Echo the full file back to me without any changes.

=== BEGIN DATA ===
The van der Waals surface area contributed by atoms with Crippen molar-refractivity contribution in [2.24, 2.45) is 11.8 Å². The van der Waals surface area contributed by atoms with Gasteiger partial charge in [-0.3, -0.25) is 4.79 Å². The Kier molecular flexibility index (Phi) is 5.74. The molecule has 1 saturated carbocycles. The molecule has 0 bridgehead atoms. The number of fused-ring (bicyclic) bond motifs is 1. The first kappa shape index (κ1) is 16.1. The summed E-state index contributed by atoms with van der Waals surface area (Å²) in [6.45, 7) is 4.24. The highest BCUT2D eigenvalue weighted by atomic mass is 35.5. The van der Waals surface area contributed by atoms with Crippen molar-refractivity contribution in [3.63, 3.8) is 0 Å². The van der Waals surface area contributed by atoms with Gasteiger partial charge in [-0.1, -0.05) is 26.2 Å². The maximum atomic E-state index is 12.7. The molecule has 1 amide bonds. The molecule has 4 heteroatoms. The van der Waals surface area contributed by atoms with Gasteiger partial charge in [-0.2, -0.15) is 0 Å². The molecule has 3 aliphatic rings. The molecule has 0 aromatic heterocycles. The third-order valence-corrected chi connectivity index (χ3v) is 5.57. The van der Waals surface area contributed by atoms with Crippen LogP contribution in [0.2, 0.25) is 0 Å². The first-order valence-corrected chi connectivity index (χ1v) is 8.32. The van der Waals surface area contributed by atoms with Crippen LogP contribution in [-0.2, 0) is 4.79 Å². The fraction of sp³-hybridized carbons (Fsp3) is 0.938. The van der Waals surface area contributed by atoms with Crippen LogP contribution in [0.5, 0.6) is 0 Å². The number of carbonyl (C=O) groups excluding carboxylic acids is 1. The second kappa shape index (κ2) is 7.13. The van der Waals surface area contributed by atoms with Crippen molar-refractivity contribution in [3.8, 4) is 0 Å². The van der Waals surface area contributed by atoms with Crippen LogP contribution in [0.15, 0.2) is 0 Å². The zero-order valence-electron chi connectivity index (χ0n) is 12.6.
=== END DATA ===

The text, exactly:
The van der Waals surface area contributed by atoms with Crippen molar-refractivity contribution in [2.24, 2.45) is 11.8 Å². The van der Waals surface area contributed by atoms with Gasteiger partial charge in [-0.3, -0.25) is 4.79 Å². The Kier molecular flexibility index (Phi) is 5.74. The molecule has 1 saturated carbocycles. The molecule has 0 bridgehead atoms. The number of fused-ring (bicyclic) bond motifs is 1. The first kappa shape index (κ1) is 16.1. The summed E-state index contributed by atoms with van der Waals surface area (Å²) in [6.45, 7) is 4.24. The highest BCUT2D eigenvalue weighted by atomic mass is 35.5. The van der Waals surface area contributed by atoms with Crippen molar-refractivity contribution in [3.63, 3.8) is 0 Å². The van der Waals surface area contributed by atoms with Gasteiger partial charge in [-0.1, -0.05) is 26.2 Å². The maximum atomic E-state index is 12.7. The molecule has 1 amide bonds. The molecule has 4 heteroatoms. The van der Waals surface area contributed by atoms with Gasteiger partial charge in [-0.2, -0.15) is 0 Å². The molecule has 3 aliphatic rings. The molecule has 0 aromatic heterocycles. The third-order valence-corrected chi connectivity index (χ3v) is 5.57. The van der Waals surface area contributed by atoms with Crippen LogP contribution in [0.2, 0.25) is 0 Å². The first-order valence-corrected chi connectivity index (χ1v) is 8.32. The van der Waals surface area contributed by atoms with Crippen LogP contribution in [-0.2, 0) is 4.79 Å². The fraction of sp³-hybridized carbons (Fsp3) is 0.938. The van der Waals surface area contributed by atoms with Crippen LogP contribution in [0.5, 0.6) is 0 Å². The number of carbonyl (C=O) groups excluding carboxylic acids is 1. The second kappa shape index (κ2) is 7.13. The van der Waals surface area contributed by atoms with Crippen molar-refractivity contribution in [3.8, 4) is 0 Å². The van der Waals surface area contributed by atoms with Crippen LogP contribution in [0.15, 0.2) is 0 Å². The zero-order valence-electron chi connectivity index (χ0n) is 12.6.